List of Pre-defined spreads on Interest Rate futures. Traded on CME Globex.

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  #5 (permalink)
 cdnftrstdr   is a Vendor
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Thanks everyone for the feedback and information, much appreciated. Sounds like it's probably a road too tough to travel which is unfortunate, but good to know early on. I'll dig into the resources everyone provided none the less to learn more.

Thanks again!

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  #6 (permalink)
 BA 21 
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cdnftrstdr View Post
Thanks everyone for the feedback and information, much appreciated. Sounds like it's probably a road too tough to travel which is unfortunate, but good to know early on. I'll dig into the resources everyone provided none the less to learn more.

Thanks again!

It's not a tough endeavor. But there is some leg work involved. Savvy retail traders have been doing treasury spreads for a while. A former floor trader turned me on to treasury spreads and butterflies in 2016. I traded them for a couple of years before taking a break. Once I get set up on CTS and Advantage, I will resume trading them.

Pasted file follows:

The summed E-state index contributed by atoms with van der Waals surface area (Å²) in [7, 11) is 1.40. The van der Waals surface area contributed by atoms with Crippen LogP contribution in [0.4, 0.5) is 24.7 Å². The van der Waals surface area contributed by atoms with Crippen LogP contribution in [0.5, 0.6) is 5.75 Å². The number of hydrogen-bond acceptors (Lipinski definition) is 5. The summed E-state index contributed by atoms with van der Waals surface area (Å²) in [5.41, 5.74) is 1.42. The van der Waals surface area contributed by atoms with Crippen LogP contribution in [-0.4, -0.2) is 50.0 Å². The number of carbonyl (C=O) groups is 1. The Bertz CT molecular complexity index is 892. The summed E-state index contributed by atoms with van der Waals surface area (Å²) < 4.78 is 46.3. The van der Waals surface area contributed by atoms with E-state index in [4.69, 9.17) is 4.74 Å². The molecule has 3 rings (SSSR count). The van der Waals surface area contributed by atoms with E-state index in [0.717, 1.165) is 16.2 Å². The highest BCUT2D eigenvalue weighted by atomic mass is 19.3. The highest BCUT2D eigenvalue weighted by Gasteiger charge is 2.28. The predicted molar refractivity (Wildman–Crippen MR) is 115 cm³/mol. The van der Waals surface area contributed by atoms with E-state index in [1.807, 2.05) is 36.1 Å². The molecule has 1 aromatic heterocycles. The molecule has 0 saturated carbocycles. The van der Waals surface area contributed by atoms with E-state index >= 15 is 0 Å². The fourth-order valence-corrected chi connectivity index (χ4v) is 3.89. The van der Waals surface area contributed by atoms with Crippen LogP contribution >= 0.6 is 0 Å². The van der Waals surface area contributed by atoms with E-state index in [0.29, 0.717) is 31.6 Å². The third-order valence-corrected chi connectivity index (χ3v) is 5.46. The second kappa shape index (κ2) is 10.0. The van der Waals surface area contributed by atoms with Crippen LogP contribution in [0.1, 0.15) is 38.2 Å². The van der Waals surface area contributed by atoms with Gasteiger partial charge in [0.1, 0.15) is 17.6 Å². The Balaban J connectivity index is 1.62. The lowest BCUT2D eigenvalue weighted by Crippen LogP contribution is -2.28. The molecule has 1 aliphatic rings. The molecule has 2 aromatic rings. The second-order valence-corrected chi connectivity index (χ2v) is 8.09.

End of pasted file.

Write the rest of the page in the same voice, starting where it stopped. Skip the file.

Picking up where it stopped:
Previously, for charting, I used Thinkorswim, because I have been with TD Ameritrade well before trading futures, since 2003-ish.

However, for trade execution, used Infinity Futures, because they are open to calculating margin offsets. In 2018, the margin to put on a ZB-UB (1:1) was approximately, $1700.

The ZB butterfly (ZN-ZB-UB) ratio was tricky to figure out, and required some rounding up or down, because the numbers are never whole numbers. Once, the ratios are estimated, graphing it is just as easy as graphing the ZB-UB spread.

Real time tracking of P/L was painful on Infinity Futures (Sierra Charts). I had to track this myself using the Sierra Charts native spread. Without the spreadsheet, I had to wait until end of day to learn my P/L.

If anyone is thinking about day trading treasury spreads, as someone mentioned earlier, he might want to use a platform like CTS T4, and go with an FCM like Advantage that is amenable to calculating margin offsets.

Again, it's not a tough road to travel, in my opinion.